What's a Whole-House Surge Protector?

by Team HomeServe
Black whole-house surge protector with a black digital display screen mounted on a brown woodgrain wall.

Photo by Wtshymanski

Modern life comes with a wide range of electrical devices. Fridges, washing machines and dishwashers make life easier, and televisions and computers provide entertainment and connection. If you depend on any electrical devices, it’s a good idea to protect them with a whole-house surge protector.

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You should use a layered approach when protecting your appliances and electrical system, and a whole-house surge protector is the first line of defense. Understanding how they work can help you make the best decision for your home.

What Does a Whole-House Surge Protector Do?

Simply put, a surge protector is a pressure-relief valve for an electrical system. A plug-in surge protector offers protection to the appliances connected to it. A whole-house surge protector can divert surges as they enter your home’s electrical system, protecting the whole building and any appliances inside.

What Is a Power Surge?

A power surge is any unexpected increase in voltage. These spikes in voltage can come from internal and external sources. External sources of power surges include lightning strikes, downed power lines and the restoration of electricity after a brownout. The most common cause of internal surges is the cycling of electrical appliances inside the home. For example, turning an energy-hungry appliance on or off can cause a power surge, and some homes experience small power surges daily.

How Do Whole-House Surge Protectors Work?

A whole-home surge protector is generally connected directly to your home’s electrical service panel, but it can be placed in more convenient locations to ensure they’re easily accessible. The protector uses metal-oxide varistors to help shunt excess voltage away from the main electrical systems of your house. It detects when anything higher than 120 volts moves through the control panel and diverts the extra power through your home’s grounding power line.

Smaller surges are moved safely away without switches needing to be reset. For larger surges like lightning strikes, the system may need to be reset. When choosing a system, look for a system that has a warning light or an alarm that alerts you when it's been triggered. Make sure you check it following any large surge.

Do Whole-House Surge Protectors Work?

Properly installed whole-house surge protectors are very effective at protecting appliances and electrical systems. Although up to 15% of excess voltage can leak past a whole-house surge protector, the devices act as a buffer. When used in tandem with plug-in surge protectors, a whole-house surge protector can protect vulnerable appliances like entertainment systems and computers.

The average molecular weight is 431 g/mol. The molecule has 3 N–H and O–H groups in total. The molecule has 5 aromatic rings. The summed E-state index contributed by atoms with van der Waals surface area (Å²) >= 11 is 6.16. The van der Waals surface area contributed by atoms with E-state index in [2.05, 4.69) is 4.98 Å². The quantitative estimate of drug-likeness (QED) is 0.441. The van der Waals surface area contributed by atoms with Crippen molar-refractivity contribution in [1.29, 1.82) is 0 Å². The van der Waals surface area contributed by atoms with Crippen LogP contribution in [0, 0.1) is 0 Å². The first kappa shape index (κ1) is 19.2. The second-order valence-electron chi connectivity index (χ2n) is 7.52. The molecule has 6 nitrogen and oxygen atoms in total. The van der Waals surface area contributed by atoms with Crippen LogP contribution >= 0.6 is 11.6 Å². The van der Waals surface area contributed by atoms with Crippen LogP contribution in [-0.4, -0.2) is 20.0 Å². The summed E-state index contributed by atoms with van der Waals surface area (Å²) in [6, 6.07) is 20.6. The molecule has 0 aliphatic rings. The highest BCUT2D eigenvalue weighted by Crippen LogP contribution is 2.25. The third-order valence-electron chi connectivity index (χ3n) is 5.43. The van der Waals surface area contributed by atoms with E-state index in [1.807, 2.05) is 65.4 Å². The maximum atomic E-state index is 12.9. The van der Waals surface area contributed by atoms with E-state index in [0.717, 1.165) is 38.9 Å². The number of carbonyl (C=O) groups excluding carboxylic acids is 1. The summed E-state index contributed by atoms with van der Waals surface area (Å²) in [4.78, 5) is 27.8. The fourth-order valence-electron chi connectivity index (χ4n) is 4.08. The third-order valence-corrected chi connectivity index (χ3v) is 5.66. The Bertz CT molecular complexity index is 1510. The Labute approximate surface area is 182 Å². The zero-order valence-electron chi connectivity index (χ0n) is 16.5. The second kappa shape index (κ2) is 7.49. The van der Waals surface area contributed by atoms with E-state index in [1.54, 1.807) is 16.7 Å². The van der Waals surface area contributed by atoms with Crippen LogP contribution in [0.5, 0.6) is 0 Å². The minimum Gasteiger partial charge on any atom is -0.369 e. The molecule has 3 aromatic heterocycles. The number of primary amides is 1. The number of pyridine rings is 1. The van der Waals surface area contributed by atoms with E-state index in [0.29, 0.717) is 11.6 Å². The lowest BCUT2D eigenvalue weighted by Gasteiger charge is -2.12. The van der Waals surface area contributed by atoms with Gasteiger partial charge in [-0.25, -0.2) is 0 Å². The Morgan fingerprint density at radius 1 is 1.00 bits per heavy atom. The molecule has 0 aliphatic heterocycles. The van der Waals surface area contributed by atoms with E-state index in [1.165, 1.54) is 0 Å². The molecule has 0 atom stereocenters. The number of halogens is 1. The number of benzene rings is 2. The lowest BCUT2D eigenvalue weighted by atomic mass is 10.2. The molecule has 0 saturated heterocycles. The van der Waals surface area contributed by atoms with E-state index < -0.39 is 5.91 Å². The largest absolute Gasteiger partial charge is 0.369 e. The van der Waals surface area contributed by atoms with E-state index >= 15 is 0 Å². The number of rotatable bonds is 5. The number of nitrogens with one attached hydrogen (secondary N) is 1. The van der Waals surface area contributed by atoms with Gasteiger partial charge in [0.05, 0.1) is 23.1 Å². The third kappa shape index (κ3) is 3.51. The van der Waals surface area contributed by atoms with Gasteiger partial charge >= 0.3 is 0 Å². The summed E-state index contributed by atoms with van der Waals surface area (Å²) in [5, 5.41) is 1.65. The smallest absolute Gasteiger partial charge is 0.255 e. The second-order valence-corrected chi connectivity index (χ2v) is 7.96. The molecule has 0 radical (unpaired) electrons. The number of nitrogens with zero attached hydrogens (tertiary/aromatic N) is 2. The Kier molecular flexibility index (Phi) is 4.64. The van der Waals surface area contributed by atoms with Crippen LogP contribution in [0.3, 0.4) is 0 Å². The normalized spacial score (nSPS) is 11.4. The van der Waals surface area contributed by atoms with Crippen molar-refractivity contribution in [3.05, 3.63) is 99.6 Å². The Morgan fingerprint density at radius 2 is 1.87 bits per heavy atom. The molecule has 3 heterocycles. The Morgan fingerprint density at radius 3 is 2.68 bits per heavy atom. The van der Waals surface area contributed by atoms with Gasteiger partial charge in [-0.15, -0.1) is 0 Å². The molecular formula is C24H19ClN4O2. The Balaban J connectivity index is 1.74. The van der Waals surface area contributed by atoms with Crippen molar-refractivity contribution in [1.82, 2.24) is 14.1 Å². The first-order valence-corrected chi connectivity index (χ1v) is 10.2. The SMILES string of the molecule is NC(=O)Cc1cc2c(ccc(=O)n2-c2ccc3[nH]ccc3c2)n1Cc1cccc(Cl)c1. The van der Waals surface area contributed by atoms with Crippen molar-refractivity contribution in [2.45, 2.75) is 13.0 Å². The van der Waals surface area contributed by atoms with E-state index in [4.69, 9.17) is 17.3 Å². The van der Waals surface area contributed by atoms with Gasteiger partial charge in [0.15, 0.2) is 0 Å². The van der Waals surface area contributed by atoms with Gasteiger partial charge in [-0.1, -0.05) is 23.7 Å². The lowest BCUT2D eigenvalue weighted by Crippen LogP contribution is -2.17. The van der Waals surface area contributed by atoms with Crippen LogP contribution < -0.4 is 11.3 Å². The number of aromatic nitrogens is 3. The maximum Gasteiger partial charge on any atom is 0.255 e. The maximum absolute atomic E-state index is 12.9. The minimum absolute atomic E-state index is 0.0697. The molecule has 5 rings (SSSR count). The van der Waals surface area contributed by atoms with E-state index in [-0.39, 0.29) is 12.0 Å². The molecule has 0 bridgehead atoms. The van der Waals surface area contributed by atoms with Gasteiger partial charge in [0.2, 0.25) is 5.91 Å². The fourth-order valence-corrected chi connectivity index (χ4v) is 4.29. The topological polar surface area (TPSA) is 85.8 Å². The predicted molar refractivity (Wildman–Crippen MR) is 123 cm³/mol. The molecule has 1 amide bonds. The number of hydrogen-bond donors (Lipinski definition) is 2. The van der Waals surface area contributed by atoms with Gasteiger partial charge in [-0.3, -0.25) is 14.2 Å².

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What Else Can I Do to Protect My Appliances?

The layered approach to protecting your appliances means that a whole-house surge protector is just the first step. You should also consider replacing your electrical panel and at least some ground outlets with ground-force circuit interrupter outlets. These break the circuit when there’s an imbalance between outgoing and incoming power and are especially useful in wet areas. If you’re worried about the age of your system, you may want to replace all your outlets.

You should use power strip surge protectors to give important appliances extra protection. These plug-in surge protectors also use metal-oxide varistors to detect surges, but they simply cut off power rather than shunting it away during voltage spikes. Overloaded outlets can cause power surges, so be sensible when plugging in appliances.

How Long Do Whole-House Surge Protectors Last?

It’s not easy to give a definite lifespan of a surge protector due to the way they work. Each device has a joule rating, which is the specific amount of voltage it can absorb before it stops working. Surge protectors that regularly absorb power surges wear out faster than those in homes with fewer surges.

Many devices have warranties of five years or more, but electricians generally recommend replacing surge protectors every two years. Thankfully, devices aren’t overly expensive, and an electrician can install one in around two hours. The exact price depends on a number of factors, such as the type of protector, any warranties and if you have a sub-panel. However, the cost will always be less expensive than replacing appliances due to a surge.

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